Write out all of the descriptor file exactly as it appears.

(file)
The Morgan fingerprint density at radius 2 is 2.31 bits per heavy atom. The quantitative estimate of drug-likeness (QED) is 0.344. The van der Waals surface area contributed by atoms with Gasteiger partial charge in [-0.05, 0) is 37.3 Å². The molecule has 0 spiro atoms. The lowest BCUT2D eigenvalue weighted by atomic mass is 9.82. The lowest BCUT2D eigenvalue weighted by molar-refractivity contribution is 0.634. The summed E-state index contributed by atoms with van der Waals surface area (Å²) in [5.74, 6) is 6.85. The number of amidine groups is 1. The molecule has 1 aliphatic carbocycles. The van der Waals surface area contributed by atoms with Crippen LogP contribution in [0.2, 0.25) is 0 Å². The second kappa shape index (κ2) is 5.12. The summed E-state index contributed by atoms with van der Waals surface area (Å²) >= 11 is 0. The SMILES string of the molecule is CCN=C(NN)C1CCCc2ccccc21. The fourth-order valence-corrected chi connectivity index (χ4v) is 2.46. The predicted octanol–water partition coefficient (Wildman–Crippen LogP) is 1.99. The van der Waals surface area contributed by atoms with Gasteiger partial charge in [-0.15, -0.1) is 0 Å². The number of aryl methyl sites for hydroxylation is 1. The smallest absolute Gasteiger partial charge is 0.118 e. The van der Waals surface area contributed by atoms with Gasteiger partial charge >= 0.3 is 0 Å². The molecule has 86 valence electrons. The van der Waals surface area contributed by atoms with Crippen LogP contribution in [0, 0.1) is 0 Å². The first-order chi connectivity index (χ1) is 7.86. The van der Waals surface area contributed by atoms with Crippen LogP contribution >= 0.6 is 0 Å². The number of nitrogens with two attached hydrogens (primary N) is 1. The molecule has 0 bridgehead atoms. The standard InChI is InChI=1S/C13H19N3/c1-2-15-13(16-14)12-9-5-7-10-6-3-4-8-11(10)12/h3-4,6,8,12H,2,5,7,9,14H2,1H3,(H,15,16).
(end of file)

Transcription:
The Morgan fingerprint density at radius 2 is 2.31 bits per heavy atom. The quantitative estimate of drug-likeness (QED) is 0.344. The van der Waals surface area contributed by atoms with Gasteiger partial charge in [-0.05, 0) is 37.3 Å². The molecule has 0 spiro atoms. The lowest BCUT2D eigenvalue weighted by atomic mass is 9.82. The lowest BCUT2D eigenvalue weighted by molar-refractivity contribution is 0.634. The summed E-state index contributed by atoms with van der Waals surface area (Å²) in [5.74, 6) is 6.85. The number of amidine groups is 1. The molecule has 1 aliphatic carbocycles. The van der Waals surface area contributed by atoms with Crippen LogP contribution in [0.2, 0.25) is 0 Å². The second kappa shape index (κ2) is 5.12. The summed E-state index contributed by atoms with van der Waals surface area (Å²) >= 11 is 0. The SMILES string of the molecule is CCN=C(NN)C1CCCc2ccccc21. The fourth-order valence-corrected chi connectivity index (χ4v) is 2.46. The predicted octanol–water partition coefficient (Wildman–Crippen LogP) is 1.99. The van der Waals surface area contributed by atoms with Gasteiger partial charge in [-0.15, -0.1) is 0 Å². The number of aryl methyl sites for hydroxylation is 1. The smallest absolute Gasteiger partial charge is 0.118 e. The van der Waals surface area contributed by atoms with Gasteiger partial charge >= 0.3 is 0 Å². The molecule has 86 valence electrons. The van der Waals surface area contributed by atoms with Crippen LogP contribution in [0, 0.1) is 0 Å². The first-order chi connectivity index (χ1) is 7.86. The van der Waals surface area contributed by atoms with Crippen LogP contribution >= 0.6 is 0 Å². The number of nitrogens with two attached hydrogens (primary N) is 1. The molecule has 0 bridgehead atoms. The standard InChI is InChI=1S/C13H19N3/c1-2-15-13(16-14)12-9-5-7-10-6-3-4-8-11(10)12/h3-4,6,8,12H,2,5,7,9,14H2,1H3,(H,15,16).